Most bacteria, including Escherichia coli, are composed of murein which protects and stabilizes the cell wall. Over half of the murein is broken down by Escherichia coli and recycled for the next generation. The main muropeptide is GlcNAc-anhydro-N-acetylmuramic acid (anhMurNAc)-l-Ala-γ-d-Glu-meso-Dap-d-Ala which enters the cytoplasm by AmpG protein. The peptide is then released from the muropeptide. 1,6-Anhydro-N-acetylmuramic acid (anhMurNAc) is recycled by its conversion to N-acetylglucosamine-phosphate (GlcNAc-P). The sugar is phosphorylated by anhydro-N-acetylmuramic acid kinase (AnmK) to produce MurNAc-P. Etherase cleaves MurNAc-P to produce N-acetyl-D-glucosamine 6-phosphate. The product can undergo further degradation or be recycled into peptidoglycan monomers. The pathway's final product is a peptidoglycan biosynthesis precursor, UDP-N-acetyl-α-D-muramate. The enzyme muropeptide ligase (mpl), attaches the recovered Ala-Glu-DAP tripeptide to the precursor UDP-N-acetyl-α-D-muramate to return to the peptide to the peptidoglycan biosynthetic pathway to synthesize the cell wall.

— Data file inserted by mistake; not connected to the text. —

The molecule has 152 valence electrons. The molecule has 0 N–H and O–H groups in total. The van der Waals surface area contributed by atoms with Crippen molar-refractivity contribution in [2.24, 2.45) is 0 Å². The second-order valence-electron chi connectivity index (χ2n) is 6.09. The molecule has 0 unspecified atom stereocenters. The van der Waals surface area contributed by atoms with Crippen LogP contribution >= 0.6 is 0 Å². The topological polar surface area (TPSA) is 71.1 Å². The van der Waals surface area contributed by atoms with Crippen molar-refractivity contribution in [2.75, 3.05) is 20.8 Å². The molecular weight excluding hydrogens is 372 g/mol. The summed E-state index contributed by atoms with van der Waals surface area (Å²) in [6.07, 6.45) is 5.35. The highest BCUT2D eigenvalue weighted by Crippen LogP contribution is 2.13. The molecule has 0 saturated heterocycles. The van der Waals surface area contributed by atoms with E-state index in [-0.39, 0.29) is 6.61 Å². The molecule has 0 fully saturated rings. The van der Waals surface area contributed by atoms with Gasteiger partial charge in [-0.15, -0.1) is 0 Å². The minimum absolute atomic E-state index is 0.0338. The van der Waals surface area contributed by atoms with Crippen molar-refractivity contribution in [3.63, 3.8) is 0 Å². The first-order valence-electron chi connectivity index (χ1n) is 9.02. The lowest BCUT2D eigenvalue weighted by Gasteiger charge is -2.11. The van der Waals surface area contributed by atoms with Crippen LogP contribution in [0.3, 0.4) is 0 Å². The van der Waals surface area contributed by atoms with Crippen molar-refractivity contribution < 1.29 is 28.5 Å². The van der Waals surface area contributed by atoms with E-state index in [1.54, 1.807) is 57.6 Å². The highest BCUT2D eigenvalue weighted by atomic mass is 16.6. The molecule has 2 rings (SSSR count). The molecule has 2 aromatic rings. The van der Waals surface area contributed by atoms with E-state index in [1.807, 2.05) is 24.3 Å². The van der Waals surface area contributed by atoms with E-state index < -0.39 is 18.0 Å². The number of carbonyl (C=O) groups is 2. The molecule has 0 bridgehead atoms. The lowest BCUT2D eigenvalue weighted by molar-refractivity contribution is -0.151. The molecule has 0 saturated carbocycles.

Metabolic

SMP0122240

Pw123548 View Pathway
Metabolite

1,6-Anhydro-N-acetylmuramic Acid Recycling

Pseudomonas aeruginosa
Most bacteria, including Escherichia coli, are composed of murein which protects and stabilizes the cell wall. Over half of the murein is broken down by Escherichia coli and recycled for the next generation. The main muropeptide is GlcNAc-anhydro-N-acetylmuramic acid (anhMurNAc)-l-Ala-γ-d-Glu-meso-Dap-d-Ala which enters the cytoplasm by AmpG protein. The peptide is then released from the muropeptide. 1,6-Anhydro-N-acetylmuramic acid (anhMurNAc) is recycled by its conversion to N-acetylglucosamine-phosphate (GlcNAc-P). The sugar is phosphorylated by anhydro-N-acetylmuramic acid kinase (AnmK) to produce MurNAc-P. Etherase cleaves MurNAc-P to produce N-acetyl-D-glucosamine 6-phosphate. The product can undergo further degradation or be recycled into peptidoglycan monomers. The pathway's final product is a peptidoglycan biosynthesis precursor, UDP-N-acetyl-α-D-muramate. The enzyme muropeptide ligase (mpl), attaches the recovered Ala-Glu-DAP tripeptide to the precursor UDP-N-acetyl-α-D-muramate to return to the peptide to the peptidoglycan biosynthetic pathway to synthesize the cell wall.

Metabolic
Showing 110291 - 110300 of 110297 pathways